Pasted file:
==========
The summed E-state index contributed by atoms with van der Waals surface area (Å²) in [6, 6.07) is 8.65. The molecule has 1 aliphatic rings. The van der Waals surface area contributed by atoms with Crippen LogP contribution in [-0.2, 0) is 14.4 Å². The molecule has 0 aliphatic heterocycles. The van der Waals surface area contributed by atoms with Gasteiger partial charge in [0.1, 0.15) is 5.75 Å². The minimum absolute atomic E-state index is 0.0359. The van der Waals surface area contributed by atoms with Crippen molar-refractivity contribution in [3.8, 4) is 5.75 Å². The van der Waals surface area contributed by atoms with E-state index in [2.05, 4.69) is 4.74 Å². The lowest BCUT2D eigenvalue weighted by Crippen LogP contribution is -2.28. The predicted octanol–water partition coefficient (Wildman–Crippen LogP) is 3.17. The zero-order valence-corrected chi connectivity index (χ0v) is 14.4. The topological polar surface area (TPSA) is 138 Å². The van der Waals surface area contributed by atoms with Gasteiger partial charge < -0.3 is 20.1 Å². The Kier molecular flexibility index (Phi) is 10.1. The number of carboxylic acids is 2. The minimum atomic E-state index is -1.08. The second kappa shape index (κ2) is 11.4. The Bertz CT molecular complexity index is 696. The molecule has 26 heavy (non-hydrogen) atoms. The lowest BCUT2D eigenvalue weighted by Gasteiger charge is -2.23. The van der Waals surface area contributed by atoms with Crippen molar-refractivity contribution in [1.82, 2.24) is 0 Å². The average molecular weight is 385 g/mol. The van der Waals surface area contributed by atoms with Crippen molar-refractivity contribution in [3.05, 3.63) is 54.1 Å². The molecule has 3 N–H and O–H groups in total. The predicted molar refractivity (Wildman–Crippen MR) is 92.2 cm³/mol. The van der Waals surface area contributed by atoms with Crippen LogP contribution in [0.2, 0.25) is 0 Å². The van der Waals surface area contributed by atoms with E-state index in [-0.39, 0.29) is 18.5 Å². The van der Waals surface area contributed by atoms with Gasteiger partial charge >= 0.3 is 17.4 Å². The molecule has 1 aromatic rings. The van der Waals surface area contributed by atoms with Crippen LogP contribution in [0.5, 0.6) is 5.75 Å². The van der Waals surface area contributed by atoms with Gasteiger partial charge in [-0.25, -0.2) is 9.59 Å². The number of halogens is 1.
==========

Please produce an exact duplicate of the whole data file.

The summed E-state index contributed by atoms with van der Waals surface area (Å²) in [6, 6.07) is 8.65. The molecule has 1 aliphatic rings. The van der Waals surface area contributed by atoms with Crippen LogP contribution in [-0.2, 0) is 14.4 Å². The molecule has 0 aliphatic heterocycles. The van der Waals surface area contributed by atoms with Gasteiger partial charge in [0.1, 0.15) is 5.75 Å². The minimum absolute atomic E-state index is 0.0359. The van der Waals surface area contributed by atoms with Crippen molar-refractivity contribution in [3.8, 4) is 5.75 Å². The van der Waals surface area contributed by atoms with E-state index in [2.05, 4.69) is 4.74 Å². The lowest BCUT2D eigenvalue weighted by Crippen LogP contribution is -2.28. The predicted octanol–water partition coefficient (Wildman–Crippen LogP) is 3.17. The zero-order valence-corrected chi connectivity index (χ0v) is 14.4. The topological polar surface area (TPSA) is 138 Å². The van der Waals surface area contributed by atoms with Gasteiger partial charge < -0.3 is 20.1 Å². The Kier molecular flexibility index (Phi) is 10.1. The number of carboxylic acids is 2. The minimum atomic E-state index is -1.08. The second kappa shape index (κ2) is 11.4. The Bertz CT molecular complexity index is 696. The molecule has 26 heavy (non-hydrogen) atoms. The lowest BCUT2D eigenvalue weighted by Gasteiger charge is -2.23. The van der Waals surface area contributed by atoms with Crippen molar-refractivity contribution in [1.82, 2.24) is 0 Å². The average molecular weight is 385 g/mol. The van der Waals surface area contributed by atoms with Crippen molar-refractivity contribution in [3.05, 3.63) is 54.1 Å². The molecule has 3 N–H and O–H groups in total. The predicted molar refractivity (Wildman–Crippen MR) is 92.2 cm³/mol. The van der Waals surface area contributed by atoms with Crippen LogP contribution in [0.2, 0.25) is 0 Å². The van der Waals surface area contributed by atoms with E-state index in [-0.39, 0.29) is 18.5 Å². The van der Waals surface area contributed by atoms with Gasteiger partial charge >= 0.3 is 17.4 Å². The molecule has 1 aromatic rings. The van der Waals surface area contributed by atoms with Crippen LogP contribution in [0.5, 0.6) is 5.75 Å². The van der Waals surface area contributed by atoms with Gasteiger partial charge in [-0.25, -0.2) is 9.59 Å². The number of halogens is 1.